Wyatt Cenac, a comedian and former Daily Show correspondent, voices two characters on Nickelodeon’s Fanboy & Chum Chum. A fair industry, he says, is one where Black voices are not just in the recording booth, but hired on all levels as writers, directors, and animators. “We’re still in a time where TV networks have no hesitation making four animated shows about white families,” he says, “but if they had two great scripts starring Black families, they’d feel like they have to choose.”
“It feels like the problem has grown in part because there has been an emphasis on casting big names over the right names,” Cenac continues. “When we talk about systemic racism, when every top-level person is white, chances are that top-level talent is overwhelmingly white, too.”
Venus Crute, who has been working in the voice-over industry for more than 15 years, including for shows produced by Disney and CBS, says that it’s admirable white actors are voluntarily stepping down to make room for Black actors. But she, too, agrees that it is not enough. “If the producers, directors, and network executives don’t adopt fair casting practices and cast actors who are the right fit for the role in all regards, then these gestures will not make any difference,” Crute says.
Recently, Hollywood casting agents have begun tapping into the African American Voice Actor Database to find Black voice actors. The database features over 170 members and offers free membership to any Black voice actors who are over the age of 18 and have a professionally produced audio demo reel. Bryan Howard, the founder of the database, says that several streaming companies have written to him in search of more Black voice actors for their shows. “The ultimate solution is to get more African-Americans and people of color into casting, the production side, to create opportunities,” he says.
Those kinds of opportunities can have profound effects on a project. While working on the 2018 indie animated short Make It Soul, the Paris-based voice actor Avant Strangel was able to change a casting director’s mind after he saw that a white co-star couldn’t nail the voice of James Brown (the director then found another actor for the role). He also offered recommendations to a few talents in his professional network for a pair of other roles, which ended up working out (“There is a small network of Black expats I knew, so I put out the word,” he adds). Make It Soul wound up getting nominated for a César Award.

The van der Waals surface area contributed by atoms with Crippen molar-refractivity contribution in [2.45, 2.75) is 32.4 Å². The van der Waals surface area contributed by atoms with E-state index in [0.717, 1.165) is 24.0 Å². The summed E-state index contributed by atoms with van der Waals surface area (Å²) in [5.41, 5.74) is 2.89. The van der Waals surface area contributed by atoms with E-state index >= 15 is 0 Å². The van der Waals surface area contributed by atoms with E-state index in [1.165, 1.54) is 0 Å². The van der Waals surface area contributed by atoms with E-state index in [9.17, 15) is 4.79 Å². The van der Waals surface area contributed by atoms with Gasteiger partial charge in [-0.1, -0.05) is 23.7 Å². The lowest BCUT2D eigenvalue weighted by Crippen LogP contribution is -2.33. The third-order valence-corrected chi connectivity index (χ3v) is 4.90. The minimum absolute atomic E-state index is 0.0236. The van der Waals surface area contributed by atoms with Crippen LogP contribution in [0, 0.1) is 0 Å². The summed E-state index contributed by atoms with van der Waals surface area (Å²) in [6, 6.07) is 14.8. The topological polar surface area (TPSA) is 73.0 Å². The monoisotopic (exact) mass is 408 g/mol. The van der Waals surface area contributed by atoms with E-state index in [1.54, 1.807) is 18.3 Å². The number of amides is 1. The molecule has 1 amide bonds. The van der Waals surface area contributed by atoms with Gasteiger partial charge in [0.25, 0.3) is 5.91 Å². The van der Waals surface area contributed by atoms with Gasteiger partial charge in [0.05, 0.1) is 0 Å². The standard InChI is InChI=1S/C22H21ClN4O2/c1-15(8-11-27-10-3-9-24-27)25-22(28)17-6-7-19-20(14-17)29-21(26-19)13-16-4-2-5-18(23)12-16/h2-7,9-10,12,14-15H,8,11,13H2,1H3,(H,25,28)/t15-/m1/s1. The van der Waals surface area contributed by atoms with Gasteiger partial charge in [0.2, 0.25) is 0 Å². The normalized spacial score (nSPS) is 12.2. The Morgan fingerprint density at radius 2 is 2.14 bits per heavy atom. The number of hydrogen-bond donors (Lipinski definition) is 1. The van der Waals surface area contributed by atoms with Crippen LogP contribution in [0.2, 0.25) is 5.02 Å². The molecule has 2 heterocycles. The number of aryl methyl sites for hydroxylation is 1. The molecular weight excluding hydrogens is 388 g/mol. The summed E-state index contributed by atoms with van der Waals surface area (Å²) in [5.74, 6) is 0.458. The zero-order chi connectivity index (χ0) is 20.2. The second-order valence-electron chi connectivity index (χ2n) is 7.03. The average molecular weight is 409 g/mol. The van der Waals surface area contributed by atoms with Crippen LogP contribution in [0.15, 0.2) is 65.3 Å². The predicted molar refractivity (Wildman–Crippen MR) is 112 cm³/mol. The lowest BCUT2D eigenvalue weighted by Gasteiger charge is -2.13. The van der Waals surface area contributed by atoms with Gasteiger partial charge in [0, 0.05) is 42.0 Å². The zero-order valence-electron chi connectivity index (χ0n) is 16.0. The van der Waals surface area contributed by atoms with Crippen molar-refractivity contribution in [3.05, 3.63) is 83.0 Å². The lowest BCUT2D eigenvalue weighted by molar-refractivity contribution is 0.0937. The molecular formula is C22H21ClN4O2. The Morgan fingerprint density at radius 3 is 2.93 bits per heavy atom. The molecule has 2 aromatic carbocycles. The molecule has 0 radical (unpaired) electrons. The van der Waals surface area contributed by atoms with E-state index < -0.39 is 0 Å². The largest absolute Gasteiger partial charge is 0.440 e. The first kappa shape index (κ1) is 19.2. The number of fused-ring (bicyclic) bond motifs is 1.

“In this case, it was really more of a ‘they didn’t know where to look,’” Strangel recalls. “It’s simple: Hire the appropriate person of color for the roles. Anything less is just an aural and oral blackface. And any white person telling someone to ‘sound more Black’ deserves a punch in the throat.”
Changing the voice-acting industry won’t just come down to casting alone. Baker, for one, wants to see more Black creatives get the opportunities to create their own TV shows and projects, so they can call the shots of how to cast each role. “The all-white ensemble that plays the roles of people of color, whether those roles are principles or incidental, is a gross and immoral situation,” she says. “It must be called out from the backroom studios and it must be stopped.”